No wonder, then, that recent experiments show sleep improves memory in humans--and specifically, the sleep associated with dreaming, REM (rapid eye movement) sleep. In Canada, students who slept after cramming for an exam retained more information than those who pulled an all-nighter. In Israel, researchers Avi Karni and Dov Sagi at the Weizmann Institute found that interrupting REM sleep 60 times in a night completely blocked learning; interrupting non-REM sleep just as often did not. These findings give scientific punch to "superlearning" methods like that of Bulgarian psychiatrist Georgi Lozanov, which utilizes deep relaxation through diaphragmatic breathing and music, combined with rhythmic bursts of information.
THE HAUNTED BRAIN
What happens when memory goes awry? It seems that some memories are so deeply engraved in the brain that they haunt an individual as if he were a character in an Edgar Allen Poe story. How, asks Roger Pittman, M.D., coordinator of research and development at the Manchester (New Hampshire) Veterans Administration Medical Center and associate professor at Harvard Medical School, does the traumatic event "carve its canyons and basins of memory into the living brain?"
In any kind of emotionally arousing experience, the brain takes advantage of the fight-or-flight reaction, which floods cells with two powerful stress hormones, adrenaline and noradenaline. "We believe that the brain takes advantage of the chemicals released during stress and powerful emotions," says James McGaugh, "to regulate the strength of storage of the memory." These stress hormones stimulate the heart to pump faster and the muscles to tense; they also act on neurons in the brain. A memory associated with emotionally charged information gets seared into the brain. We owe our very lives to this: a dangerous, threatening, or exciting event needs to be recalled well so that we may take precautions when meeting similar danger again.
Scientists are now beginning to understand just how emotional memory works and why it is so powerful. According to Joseph Ledoux, Ph.D., of the Center for Neural Science at New York University, the hormones associated with strong emotion stimulate the amygdala, an almond-shaped organ in the brain's cortex.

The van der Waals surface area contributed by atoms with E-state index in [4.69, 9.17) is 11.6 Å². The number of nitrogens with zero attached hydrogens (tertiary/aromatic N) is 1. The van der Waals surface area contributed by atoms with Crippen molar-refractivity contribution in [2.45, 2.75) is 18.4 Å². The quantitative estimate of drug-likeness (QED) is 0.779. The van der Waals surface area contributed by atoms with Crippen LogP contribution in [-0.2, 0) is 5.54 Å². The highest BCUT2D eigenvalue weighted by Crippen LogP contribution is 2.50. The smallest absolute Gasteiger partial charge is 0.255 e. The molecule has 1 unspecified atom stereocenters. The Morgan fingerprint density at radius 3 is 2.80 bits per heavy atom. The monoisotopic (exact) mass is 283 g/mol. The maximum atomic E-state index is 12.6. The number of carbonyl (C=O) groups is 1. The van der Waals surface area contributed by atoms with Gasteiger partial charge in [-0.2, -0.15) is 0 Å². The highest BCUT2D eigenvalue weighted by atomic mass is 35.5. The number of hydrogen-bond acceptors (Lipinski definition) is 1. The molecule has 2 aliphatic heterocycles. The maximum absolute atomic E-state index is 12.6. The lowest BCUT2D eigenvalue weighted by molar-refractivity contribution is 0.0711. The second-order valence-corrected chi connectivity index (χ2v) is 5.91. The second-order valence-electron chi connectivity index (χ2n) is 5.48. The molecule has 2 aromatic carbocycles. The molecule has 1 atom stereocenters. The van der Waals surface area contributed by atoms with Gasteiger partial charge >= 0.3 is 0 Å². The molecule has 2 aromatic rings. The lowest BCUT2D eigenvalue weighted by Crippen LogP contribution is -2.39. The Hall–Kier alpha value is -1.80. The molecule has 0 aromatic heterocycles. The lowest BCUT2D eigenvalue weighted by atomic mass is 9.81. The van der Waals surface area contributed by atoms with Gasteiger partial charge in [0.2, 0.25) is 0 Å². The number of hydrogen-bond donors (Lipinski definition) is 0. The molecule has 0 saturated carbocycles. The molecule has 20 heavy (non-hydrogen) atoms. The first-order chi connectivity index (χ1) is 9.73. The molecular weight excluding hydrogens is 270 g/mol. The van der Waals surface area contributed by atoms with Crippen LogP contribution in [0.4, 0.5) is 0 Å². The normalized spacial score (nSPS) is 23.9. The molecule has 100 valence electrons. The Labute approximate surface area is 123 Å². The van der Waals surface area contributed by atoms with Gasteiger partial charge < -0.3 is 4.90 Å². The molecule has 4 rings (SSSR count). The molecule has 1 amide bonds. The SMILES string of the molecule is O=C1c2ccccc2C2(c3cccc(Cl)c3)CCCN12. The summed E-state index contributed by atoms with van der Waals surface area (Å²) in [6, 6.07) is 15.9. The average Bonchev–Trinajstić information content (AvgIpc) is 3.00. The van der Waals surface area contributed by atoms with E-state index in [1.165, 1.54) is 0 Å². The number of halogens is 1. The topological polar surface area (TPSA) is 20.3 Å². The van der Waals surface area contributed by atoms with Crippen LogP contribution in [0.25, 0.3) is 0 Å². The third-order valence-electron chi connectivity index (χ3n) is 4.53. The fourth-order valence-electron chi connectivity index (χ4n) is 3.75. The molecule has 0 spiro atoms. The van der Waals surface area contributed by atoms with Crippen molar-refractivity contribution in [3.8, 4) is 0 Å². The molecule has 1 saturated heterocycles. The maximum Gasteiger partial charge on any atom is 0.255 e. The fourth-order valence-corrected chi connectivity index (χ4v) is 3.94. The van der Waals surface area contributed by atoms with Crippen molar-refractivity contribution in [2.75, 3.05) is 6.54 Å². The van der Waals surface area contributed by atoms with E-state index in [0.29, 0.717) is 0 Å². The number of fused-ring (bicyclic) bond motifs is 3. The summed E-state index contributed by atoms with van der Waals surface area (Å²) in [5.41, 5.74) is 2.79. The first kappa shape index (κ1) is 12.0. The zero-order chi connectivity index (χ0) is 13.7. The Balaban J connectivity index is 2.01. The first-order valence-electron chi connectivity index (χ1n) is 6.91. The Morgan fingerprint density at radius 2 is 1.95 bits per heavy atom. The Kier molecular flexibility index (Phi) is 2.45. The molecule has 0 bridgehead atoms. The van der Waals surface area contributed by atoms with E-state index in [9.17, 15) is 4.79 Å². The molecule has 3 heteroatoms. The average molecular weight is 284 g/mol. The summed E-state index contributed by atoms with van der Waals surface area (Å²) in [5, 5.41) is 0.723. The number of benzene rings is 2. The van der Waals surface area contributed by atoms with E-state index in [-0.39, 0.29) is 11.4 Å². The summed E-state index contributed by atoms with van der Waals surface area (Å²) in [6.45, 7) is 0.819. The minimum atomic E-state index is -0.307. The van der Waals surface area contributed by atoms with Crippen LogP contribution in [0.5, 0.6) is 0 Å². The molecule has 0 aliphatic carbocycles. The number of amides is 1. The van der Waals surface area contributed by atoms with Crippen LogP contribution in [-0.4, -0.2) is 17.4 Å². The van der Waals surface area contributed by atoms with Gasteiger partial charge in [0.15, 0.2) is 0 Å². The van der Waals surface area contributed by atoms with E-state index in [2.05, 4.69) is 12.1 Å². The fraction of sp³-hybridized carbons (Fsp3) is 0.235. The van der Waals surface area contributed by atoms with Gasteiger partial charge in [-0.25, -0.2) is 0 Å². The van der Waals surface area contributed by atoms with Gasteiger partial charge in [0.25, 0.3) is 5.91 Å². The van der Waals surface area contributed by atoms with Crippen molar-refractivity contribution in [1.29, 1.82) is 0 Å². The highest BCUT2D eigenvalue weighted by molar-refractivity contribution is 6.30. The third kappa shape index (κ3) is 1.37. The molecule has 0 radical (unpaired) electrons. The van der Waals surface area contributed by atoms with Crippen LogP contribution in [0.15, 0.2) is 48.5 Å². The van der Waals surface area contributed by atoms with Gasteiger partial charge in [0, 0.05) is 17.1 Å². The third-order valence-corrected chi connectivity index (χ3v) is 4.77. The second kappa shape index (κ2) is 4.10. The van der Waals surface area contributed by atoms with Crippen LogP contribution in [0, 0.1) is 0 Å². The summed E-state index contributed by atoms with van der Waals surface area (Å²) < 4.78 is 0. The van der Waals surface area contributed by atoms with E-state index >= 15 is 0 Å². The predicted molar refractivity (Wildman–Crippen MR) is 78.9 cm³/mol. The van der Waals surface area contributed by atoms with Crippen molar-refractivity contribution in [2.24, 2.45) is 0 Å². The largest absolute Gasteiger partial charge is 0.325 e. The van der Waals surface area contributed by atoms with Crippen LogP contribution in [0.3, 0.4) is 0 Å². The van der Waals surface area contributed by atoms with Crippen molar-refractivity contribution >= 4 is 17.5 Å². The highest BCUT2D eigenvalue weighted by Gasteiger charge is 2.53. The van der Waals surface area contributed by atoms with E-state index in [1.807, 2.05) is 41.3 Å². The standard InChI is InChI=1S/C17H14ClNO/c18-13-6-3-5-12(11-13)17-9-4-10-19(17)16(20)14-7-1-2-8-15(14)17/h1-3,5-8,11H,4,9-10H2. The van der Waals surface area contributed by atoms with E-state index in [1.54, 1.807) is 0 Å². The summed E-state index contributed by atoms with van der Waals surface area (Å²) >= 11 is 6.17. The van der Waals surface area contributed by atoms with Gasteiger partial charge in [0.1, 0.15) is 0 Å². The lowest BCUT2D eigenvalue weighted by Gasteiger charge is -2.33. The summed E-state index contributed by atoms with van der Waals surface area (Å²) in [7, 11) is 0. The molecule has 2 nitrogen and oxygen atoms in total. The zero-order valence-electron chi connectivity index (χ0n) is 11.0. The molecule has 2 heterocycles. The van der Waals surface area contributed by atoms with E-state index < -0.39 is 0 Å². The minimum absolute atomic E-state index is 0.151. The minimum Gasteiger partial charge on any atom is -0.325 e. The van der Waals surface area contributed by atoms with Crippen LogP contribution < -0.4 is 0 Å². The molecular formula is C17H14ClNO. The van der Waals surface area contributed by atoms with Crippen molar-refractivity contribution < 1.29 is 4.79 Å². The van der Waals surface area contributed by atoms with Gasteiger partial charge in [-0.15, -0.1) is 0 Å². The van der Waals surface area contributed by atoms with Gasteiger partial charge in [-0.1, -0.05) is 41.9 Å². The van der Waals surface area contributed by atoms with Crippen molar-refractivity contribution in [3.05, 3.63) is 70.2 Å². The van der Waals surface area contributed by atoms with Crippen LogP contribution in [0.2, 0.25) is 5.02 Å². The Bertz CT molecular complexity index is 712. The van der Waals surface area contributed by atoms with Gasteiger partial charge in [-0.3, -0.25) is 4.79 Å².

It's long been known that when rats are subjected to the sound of a tone and a shock, they soon learn to respond fearfully to the tone alone. The shocker is that when the auditory cortex--the part of the brain that receives sound is completely destroyed, the rats are still able to learn the exact same fear response. How can a rat learn to be afraid of a sound it cannot hear?
The tone, it appears, is carried directly back to the amygdala, as well as to the auditory cortex. Destroy the amygdala, and even a rat with perfect hearing will never learn to be afraid of the sound. As neurologist Richard Restak, M.D., notes, this "implies that much of our brain's emotional processing occurs unconsciously. The amygdala may process many of our unconscious fear responses." This explains in part why phobias are so difficult to treat by psychotherapy. The brain's memory for emotional experiences is an enduring one.
But the ability of the brain to utilize stress hormones can go badly awry--and a memory can become not simply permanent but intrusive and relentless. "Suppose somebody shoots you and years later you're still waking up in a cold sweat with nightmares," says McGaugh. "The hormonal regulation of memory, when pushed to an extreme in a traumatic situation, may make memories virtually indelible."
Such memories seem so powerful that even an innocuous stimulus can arouse them. Roger Pittman compares the inescapable memories of PTSD, where flashbacks to a nightmarish trauma intrude relentlessly on daily life, to a black hole, "a place in space-time that has such high gravity that even light cannot pass by without being drawn into it."
So with ordinary associations and memories in PTSD: "As all roads lead to Rome, all the patient's thoughts lead to the trauma. A war veteran can't look at his wife's nude body without recalling with revulsion the naked bodies he saw in a burial pit in Vietnam, can't stand the sight of children's dolls because their eyes remind him of the staring eyes of the war dead."
The tragic twist is that, Pittman believes, each time a memory floods in again, the same stress hormones are released, running the same neural paths of that particular memory and binding the victim ever tighter in the noose of the past. Yet in response to the stress of recalling trauma, the body releases a flood of calming opiates. These neurochemicals, which help us meet the immediate demands of stress and trauma, might create a kind of unfortunate biochemical reward for the traumatic memory. "This whole question of an appetitive component to trauma is really fascinating and as yet unexplored," notes Pittman. "It may explain the intrusive, repeating nature of these memories. Maybe, however horrible the trauma, there's something rewarding in the brain chemicals released."